100+ Celebrities Who Served in the Military
James Stewart initially enlisted in the U.S. Army Air Corps before the United States entered World War II. While in training, he took college courses with the goal of obtaining a commission, which he received after the attack on Pearl Harbor. He went through basic flight training and was trained in several different types of aircraft before being transferred to England as the commander of a B-24 bomber squadron. Stewart had flown 20 combat missions by the end of war, and after his active service was complete, he stayed in the U.S. Air Force Reserve. In July 1959, he was promoted to brigadier general.
“All in all, despite my problems, I liked my time in the Marines,” Steve McQueen once said. After a rough early life, he enlisted in the U.S. Marine Corps in 1947. But McQueen was inclined toward disobedience, to put it mildly, and he was demoted seven times. After a weekend pass turned into a two-week “vacation” of his own making, he was arrested, which earned him some time in the brig. During that period, he decided to reform himself. Later, McQueen was training in the Arctic when the ship he was on hit a sandbank. Several tanks and their crews were thrown into the water and many drowned, but McQueen was able to rescue five men.
Before “Wheel of Fortune,” Pat Sajak worked as a DJ on Armed Forces Radio — and he sometimes felt bad for how easy he had it. “I used to feel a bit guilty about my relatively soft duty,” he said. “After all, I was billeted (lodged) in a hotel, and there were plenty of nice restaurants around. But I always felt a little better when I met guys who came into town from the field and thanked us for bringing them a little bit of home.”
Long before Bill Cosby played Dr. Heathcliff Huxtable, the funny-yet-firm TV dad, and even longer before his April 2018 conviction for sexual assault, he was a U.S. Navy hospital corpsman. From 1956 through 1960, Cosby served aboard ships and at the Bethesda Naval hospital where he worked with Korean War casualties. He was honorably discharged, and in 2011 he was given the title of honorary chief petty officer. The Navy has since revoked the title, citing the allegations that led to Cosby’s court troubles and stating that they conflict with the Navy’s core values.
During his career in the U.S. Navy, Bob Barker flew eight different airplanes. He originally enlisted and then stayed at Drury College in Springfield, Missouri to complete the two years of college he needed to qualify to become a naval aviation cadet. Reporting for duty in June 1943, he was commissioned as an ensign and trained at eight different wartime locations over 18 months.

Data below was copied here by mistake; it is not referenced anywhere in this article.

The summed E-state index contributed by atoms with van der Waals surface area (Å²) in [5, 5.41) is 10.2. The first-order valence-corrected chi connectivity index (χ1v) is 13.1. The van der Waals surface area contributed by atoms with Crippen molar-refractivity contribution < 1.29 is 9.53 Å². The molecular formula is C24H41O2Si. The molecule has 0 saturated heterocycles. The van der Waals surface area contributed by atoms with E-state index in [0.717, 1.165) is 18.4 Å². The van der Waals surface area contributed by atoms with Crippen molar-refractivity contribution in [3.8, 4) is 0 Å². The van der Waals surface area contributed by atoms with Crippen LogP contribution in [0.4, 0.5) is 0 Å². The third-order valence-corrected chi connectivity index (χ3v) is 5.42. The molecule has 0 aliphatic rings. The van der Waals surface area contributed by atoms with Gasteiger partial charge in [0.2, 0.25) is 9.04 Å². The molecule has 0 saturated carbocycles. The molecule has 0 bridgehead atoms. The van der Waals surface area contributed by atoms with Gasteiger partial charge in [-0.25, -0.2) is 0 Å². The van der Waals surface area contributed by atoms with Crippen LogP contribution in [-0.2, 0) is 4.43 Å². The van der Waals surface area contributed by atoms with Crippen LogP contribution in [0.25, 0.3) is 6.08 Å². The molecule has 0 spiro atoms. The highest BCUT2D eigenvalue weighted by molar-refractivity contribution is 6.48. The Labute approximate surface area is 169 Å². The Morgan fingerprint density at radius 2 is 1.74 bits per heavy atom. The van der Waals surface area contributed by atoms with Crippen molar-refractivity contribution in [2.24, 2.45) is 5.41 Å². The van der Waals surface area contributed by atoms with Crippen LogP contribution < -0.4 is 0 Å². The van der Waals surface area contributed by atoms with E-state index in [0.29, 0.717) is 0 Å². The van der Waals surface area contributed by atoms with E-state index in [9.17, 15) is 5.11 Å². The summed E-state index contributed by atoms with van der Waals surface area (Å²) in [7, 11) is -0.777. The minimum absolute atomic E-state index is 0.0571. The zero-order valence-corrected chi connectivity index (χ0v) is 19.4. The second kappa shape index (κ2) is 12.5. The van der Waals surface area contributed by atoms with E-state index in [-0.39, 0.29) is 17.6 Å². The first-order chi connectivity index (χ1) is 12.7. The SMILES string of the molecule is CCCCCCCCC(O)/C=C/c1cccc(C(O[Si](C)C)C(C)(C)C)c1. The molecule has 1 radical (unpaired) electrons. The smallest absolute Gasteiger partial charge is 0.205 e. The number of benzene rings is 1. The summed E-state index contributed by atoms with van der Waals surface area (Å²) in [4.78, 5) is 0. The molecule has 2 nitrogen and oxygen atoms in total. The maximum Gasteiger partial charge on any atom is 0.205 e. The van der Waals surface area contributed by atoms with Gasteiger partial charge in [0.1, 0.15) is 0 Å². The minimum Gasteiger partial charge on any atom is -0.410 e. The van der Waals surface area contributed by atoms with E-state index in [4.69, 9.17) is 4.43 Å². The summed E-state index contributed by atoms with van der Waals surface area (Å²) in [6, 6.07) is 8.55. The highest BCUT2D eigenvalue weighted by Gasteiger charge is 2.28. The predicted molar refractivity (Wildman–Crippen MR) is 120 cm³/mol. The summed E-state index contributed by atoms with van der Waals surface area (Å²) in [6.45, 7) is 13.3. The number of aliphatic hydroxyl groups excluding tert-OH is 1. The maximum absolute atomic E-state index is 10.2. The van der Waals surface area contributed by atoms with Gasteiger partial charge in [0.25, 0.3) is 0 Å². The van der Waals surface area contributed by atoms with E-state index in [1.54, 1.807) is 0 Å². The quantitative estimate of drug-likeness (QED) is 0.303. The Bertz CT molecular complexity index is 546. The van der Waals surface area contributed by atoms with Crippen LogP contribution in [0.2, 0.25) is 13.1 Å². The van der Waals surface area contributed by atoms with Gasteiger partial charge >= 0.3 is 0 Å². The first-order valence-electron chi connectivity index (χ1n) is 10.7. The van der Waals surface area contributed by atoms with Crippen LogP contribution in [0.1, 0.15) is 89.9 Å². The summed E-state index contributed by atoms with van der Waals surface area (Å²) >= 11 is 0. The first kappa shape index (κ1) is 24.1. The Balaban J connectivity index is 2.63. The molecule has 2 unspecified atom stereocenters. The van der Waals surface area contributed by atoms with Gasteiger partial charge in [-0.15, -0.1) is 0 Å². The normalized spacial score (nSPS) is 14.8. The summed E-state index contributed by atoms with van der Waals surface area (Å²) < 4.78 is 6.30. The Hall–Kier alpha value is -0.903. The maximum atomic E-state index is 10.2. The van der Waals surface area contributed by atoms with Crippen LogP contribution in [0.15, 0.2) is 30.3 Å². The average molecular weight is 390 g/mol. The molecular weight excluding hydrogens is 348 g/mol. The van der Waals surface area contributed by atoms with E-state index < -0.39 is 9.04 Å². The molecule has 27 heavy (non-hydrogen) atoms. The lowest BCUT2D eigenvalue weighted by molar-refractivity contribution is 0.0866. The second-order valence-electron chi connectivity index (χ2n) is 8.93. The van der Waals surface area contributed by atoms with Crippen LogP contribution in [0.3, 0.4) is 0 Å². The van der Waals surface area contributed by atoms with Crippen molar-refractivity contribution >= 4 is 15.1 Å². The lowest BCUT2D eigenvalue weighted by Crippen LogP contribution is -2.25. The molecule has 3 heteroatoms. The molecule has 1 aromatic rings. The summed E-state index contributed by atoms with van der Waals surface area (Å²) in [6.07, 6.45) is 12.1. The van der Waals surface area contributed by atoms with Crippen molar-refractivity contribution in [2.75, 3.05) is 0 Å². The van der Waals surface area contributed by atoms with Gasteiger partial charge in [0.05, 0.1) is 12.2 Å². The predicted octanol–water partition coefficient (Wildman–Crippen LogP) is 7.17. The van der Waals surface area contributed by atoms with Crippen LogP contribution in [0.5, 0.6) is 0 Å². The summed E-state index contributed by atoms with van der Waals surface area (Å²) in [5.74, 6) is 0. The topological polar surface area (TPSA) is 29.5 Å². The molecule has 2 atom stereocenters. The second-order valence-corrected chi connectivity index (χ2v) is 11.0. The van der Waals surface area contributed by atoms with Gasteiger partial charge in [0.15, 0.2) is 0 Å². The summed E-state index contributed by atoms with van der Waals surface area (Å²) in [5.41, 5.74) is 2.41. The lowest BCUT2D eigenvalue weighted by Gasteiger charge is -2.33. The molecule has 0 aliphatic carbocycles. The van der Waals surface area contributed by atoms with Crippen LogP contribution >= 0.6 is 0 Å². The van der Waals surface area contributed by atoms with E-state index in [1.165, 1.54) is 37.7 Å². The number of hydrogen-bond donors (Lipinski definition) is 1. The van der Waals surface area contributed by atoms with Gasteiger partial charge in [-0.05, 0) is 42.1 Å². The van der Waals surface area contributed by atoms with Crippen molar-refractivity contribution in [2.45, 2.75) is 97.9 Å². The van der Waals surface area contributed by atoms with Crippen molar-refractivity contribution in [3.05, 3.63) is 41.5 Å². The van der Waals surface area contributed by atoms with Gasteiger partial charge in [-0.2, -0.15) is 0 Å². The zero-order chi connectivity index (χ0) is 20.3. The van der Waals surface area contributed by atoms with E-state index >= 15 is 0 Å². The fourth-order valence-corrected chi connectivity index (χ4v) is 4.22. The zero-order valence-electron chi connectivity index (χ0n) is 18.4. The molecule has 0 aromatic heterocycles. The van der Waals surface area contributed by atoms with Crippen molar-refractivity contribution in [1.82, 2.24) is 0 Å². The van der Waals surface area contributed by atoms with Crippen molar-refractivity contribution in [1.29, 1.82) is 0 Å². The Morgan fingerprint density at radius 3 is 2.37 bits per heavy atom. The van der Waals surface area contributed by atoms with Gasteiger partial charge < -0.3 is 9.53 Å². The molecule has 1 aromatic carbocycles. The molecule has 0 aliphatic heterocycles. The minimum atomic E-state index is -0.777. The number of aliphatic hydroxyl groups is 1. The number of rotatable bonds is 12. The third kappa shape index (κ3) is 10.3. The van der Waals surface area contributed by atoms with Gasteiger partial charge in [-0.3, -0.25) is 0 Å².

Funny man, actor, director, writer — let’s just say the whole package, Carl Reiner is best known for his show where he was the producer, writer, and actor of “The Dick Van Dyke Show.” During the 1940s, the draft had all-hands-on-deck policy, and Reiner was drafted into the U.S. Army Air Force in 1943 where he rose to the rank of corporal.
Johnny Cash enlisted in the U.S. Air Force in 1950 and completed his training at Air Force bases in San Antonio, Texas. Cash was assigned to the U.S. Air Force Security Service in Germany as a Morse-code operator when he put together his first band. He served four years and was honorably discharged. Cash’s four daughters were born of his marriage to his first wife, Vivian, a native San Antonian who he met while in Air Force training.
Dr. Seuss (Theodor Geisel)
Theodor Geisel, better known as Dr. Seuss, served in the military during World War II. He volunteered for the U.S. Army, leaving behind his budding career as a children’s author and illustrator. When the war hit, Geisel felt pulled to put his projects for younger readers on the back shelf and work on political cartoons instead. He created satirical cartoons aimed at Adolf Hitler and American isolationists such as Charles Lindbergh who was trying to keep the U.S. out of war. Geisel stated, “While Paris was being occupied by the clanking tanks of the Nazis, and I was listening on my radio, I found that I could no longer keep my mind on drawing pictures of ‘Horton the Elephant.’ I found myself drawing pictures of ‘Lindbergh the Ostrich.’”